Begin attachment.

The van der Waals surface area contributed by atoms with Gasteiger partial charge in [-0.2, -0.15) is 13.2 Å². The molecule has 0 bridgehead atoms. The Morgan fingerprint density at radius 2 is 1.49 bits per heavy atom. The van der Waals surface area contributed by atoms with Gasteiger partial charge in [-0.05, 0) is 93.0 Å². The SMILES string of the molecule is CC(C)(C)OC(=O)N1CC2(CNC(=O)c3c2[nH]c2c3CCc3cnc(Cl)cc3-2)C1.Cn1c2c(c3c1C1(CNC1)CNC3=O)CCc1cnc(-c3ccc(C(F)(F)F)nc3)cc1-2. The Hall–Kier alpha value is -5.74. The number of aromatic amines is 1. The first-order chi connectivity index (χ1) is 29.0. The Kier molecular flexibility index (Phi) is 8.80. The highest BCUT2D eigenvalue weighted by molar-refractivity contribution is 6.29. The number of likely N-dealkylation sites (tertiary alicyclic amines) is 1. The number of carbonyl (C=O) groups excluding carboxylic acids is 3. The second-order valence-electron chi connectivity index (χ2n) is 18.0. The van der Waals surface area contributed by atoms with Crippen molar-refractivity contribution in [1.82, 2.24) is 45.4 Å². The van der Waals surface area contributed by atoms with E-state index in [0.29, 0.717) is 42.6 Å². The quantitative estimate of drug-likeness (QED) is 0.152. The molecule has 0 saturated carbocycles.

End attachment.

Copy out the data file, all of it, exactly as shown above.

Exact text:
The van der Waals surface area contributed by atoms with Gasteiger partial charge in [-0.2, -0.15) is 13.2 Å². The molecule has 0 bridgehead atoms. The Morgan fingerprint density at radius 2 is 1.49 bits per heavy atom. The van der Waals surface area contributed by atoms with Gasteiger partial charge in [-0.05, 0) is 93.0 Å². The SMILES string of the molecule is CC(C)(C)OC(=O)N1CC2(CNC(=O)c3c2[nH]c2c3CCc3cnc(Cl)cc3-2)C1.Cn1c2c(c3c1C1(CNC1)CNC3=O)CCc1cnc(-c3ccc(C(F)(F)F)nc3)cc1-2. The Hall–Kier alpha value is -5.74. The number of aromatic amines is 1. The first-order chi connectivity index (χ1) is 29.0. The Kier molecular flexibility index (Phi) is 8.80. The highest BCUT2D eigenvalue weighted by molar-refractivity contribution is 6.29. The number of likely N-dealkylation sites (tertiary alicyclic amines) is 1. The number of carbonyl (C=O) groups excluding carboxylic acids is 3. The second-order valence-electron chi connectivity index (χ2n) is 18.0. The van der Waals surface area contributed by atoms with Crippen molar-refractivity contribution in [1.82, 2.24) is 45.4 Å². The van der Waals surface area contributed by atoms with E-state index in [0.29, 0.717) is 42.6 Å². The quantitative estimate of drug-likeness (QED) is 0.152. The molecule has 0 saturated carbocycles.